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Idaho lawmaker wants to criminalize the most-used COVID-19 vaccines

Bill would make it a misdemeanor to give mRNA shots

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Wendy Dewey, a public health nurse with the Salt Lake County Health Department, prepares a syringe during a free COVID-19 vaccination and testing clinic in West Valley City.

Wendy Dewey, a public health nurse with the Salt Lake County Health Department, prepares a syringe during a free COVID-19 vaccination and testing clinic at the Tongan Methodist Church in West Valley City on Oct. 15, 2022.

Scott G Winterton, Deseret News

Idaho lawmakers are looking at criminalizing the use of mRNA vaccines, the technology in most COVID-19 shots.

A bill introduced last week in the Idaho House Health and Welfare Committee would make it a misdemeanor for anyone to provide or administer vaccines using messenger RNA “for use in an individual or any other mammal in this state.”

“We have issues (the vaccine) was fast tracked,” the Senate sponsor of Idaho’s HB154, Sen. Tammy Nichols, R-Middleton, told the committee on Feb. 15, claiming there is no liability, informed consent or data on mRNA vaccines, according to KTVB news,

The Centers for Disease Control and Prevention says researchers “have been studying and working with mRNA vaccines for decades,” including for the flu, Zika virus and rabies, as well as in cancer research.

There is no mention of COVID-19 in the bill, but Nichols later clarified she was referring to the Pfizer and Moderna COVID-19 vaccines that utilize the technology described by the CDC as teaching cells how to make a protein that triggers an immune response.

The benefit of mRNA technology over traditional vaccines that use weakened or inactivated viruses, “is that people get this protection from a vaccine, without ever having to risk the potentially serious consequences of getting sick with COVID-19,” the CDC says.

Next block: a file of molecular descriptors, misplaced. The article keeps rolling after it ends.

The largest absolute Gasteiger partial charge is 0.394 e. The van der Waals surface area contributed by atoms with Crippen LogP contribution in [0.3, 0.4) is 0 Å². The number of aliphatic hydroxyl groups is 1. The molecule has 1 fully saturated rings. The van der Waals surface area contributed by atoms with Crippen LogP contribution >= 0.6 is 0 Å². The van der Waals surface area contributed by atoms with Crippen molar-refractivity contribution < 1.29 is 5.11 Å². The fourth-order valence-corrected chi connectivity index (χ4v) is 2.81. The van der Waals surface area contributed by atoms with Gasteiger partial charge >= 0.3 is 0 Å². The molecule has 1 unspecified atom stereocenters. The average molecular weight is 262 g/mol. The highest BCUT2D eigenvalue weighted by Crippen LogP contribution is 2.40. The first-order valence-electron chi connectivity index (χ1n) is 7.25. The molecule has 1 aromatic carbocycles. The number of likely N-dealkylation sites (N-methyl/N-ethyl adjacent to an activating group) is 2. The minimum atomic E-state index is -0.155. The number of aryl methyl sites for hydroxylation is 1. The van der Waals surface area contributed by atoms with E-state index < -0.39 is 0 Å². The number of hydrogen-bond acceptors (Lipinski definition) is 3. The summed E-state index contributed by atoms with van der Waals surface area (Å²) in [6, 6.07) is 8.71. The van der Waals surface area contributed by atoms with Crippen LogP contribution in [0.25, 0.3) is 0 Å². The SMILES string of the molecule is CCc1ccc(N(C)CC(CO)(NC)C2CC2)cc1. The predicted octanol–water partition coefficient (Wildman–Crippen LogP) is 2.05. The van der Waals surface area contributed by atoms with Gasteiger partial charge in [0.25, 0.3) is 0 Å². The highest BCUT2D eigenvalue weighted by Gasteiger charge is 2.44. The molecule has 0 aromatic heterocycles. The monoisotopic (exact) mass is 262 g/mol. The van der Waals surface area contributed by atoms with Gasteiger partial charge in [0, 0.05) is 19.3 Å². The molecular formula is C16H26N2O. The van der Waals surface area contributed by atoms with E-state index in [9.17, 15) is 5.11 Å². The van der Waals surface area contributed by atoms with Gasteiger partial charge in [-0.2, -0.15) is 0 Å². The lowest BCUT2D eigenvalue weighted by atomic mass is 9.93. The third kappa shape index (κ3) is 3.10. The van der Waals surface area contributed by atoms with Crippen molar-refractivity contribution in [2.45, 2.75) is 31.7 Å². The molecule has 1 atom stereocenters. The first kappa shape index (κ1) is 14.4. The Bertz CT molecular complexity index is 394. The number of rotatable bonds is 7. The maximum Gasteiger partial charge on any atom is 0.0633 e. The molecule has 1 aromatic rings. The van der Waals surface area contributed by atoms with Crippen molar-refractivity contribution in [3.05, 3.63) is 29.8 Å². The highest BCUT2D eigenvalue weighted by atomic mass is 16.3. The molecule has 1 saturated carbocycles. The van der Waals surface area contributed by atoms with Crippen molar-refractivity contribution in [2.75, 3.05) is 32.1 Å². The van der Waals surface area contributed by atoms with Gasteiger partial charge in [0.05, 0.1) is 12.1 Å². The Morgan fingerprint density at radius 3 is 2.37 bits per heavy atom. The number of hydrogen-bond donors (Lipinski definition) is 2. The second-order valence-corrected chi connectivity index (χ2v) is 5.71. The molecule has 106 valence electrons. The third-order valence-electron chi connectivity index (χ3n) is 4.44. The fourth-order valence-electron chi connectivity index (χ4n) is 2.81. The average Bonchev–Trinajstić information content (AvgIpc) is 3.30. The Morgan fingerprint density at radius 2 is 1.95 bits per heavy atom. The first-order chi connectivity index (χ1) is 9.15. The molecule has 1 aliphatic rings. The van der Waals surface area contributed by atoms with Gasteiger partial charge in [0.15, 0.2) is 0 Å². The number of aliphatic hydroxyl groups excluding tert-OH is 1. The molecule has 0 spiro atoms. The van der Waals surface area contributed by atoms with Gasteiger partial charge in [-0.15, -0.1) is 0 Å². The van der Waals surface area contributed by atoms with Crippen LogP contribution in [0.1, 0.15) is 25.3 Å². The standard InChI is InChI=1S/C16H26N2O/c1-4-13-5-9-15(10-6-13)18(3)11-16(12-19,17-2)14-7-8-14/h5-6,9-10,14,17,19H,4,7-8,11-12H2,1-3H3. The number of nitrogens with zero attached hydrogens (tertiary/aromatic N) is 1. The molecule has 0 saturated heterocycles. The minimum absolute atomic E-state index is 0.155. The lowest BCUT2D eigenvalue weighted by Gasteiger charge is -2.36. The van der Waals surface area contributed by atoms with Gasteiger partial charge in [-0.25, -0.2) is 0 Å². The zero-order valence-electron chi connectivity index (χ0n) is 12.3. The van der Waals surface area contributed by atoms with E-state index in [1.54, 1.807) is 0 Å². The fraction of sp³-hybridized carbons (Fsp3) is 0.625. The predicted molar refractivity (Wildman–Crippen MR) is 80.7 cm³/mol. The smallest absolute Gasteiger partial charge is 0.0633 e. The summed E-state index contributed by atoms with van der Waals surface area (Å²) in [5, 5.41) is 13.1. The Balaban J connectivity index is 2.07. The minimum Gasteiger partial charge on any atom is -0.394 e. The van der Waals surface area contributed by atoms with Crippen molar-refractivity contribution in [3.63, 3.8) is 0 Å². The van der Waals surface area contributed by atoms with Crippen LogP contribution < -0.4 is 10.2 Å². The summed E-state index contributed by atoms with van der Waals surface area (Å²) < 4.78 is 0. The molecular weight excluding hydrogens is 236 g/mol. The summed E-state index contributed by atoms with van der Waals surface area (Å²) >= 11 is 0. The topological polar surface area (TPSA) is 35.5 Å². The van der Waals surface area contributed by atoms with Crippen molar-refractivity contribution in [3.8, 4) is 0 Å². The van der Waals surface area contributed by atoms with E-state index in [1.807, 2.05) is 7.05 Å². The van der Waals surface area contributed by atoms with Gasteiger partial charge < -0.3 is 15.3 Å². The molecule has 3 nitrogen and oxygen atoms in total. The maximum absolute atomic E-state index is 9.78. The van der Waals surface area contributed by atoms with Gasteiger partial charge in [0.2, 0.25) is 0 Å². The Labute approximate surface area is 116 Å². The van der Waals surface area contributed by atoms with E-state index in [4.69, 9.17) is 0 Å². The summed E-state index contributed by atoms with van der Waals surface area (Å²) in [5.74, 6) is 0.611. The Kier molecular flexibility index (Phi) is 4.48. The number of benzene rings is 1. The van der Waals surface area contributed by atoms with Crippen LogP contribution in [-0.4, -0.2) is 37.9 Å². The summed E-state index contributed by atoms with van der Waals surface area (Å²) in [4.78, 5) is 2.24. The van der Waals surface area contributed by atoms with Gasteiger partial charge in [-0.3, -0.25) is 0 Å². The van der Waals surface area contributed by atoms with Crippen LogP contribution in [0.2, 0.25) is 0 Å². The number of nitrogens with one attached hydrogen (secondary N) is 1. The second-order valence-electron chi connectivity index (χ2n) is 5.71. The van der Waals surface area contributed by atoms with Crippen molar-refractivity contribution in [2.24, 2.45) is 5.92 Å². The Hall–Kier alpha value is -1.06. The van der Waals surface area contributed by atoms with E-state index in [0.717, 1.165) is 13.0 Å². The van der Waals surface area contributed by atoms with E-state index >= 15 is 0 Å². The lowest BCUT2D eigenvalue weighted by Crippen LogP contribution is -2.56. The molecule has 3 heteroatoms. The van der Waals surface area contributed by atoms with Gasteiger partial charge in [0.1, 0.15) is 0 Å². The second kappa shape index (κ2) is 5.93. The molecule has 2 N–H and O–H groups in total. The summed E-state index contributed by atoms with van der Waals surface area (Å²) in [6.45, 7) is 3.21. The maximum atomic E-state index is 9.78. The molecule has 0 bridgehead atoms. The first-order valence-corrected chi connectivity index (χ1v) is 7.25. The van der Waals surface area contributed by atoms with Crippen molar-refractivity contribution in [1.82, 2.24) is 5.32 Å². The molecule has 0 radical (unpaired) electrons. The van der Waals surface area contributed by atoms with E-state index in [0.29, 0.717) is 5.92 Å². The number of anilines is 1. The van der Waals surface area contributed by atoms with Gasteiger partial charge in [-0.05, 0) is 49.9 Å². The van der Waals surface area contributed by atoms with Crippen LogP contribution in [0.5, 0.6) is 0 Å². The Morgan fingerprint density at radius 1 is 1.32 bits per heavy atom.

The federal agency also advises that “Any side effects from getting the vaccine are normal signs the body is building protection.”

The assertion by Nichols, a BYU-Idaho graduate, that the vaccines were fast-tracked was questioned by Rep. Ilana Rubel, D-Boise, during the bill’s initial presentation. The bill has since been referred back to the committee for a hearing.

Nichols said she is finding it “may not have been done like we thought it should’ve been done,” KTVB news reported. She added, “There are other shots we could utilize that don’t have mRNA in it.”

Two U.S.-approved COVID-19 vaccines don’t use mRNA technology, from Johnson & Johnson, and Novavax. Last year, the U.S. Food and Drug Administration limited the authorized use of the Johnson & Johnson shots, citing concerns over rare blood clots.

The Pfizer and Moderna COVID-19 vaccines make up the vast majority of shots given in the United States, more than 650 million of the 670 million doses administered nationwide through mid-February, according to Our World in Data.

An attempt to ban COVID-19 and flu vaccines in Elko County, Nevada, last month failed after the county’s Board of Health voted unanimously not to take action on a request for a moratorium on the shots.

In Florida, the Lee County GOP backed what’s being called the “Ban the Jab” resolution, CBS Miami reported Thursday. A member of the Florida county’s Republican Party, Joe Sansone, told the TV station COVID-19 vaccines are “biological weapons.”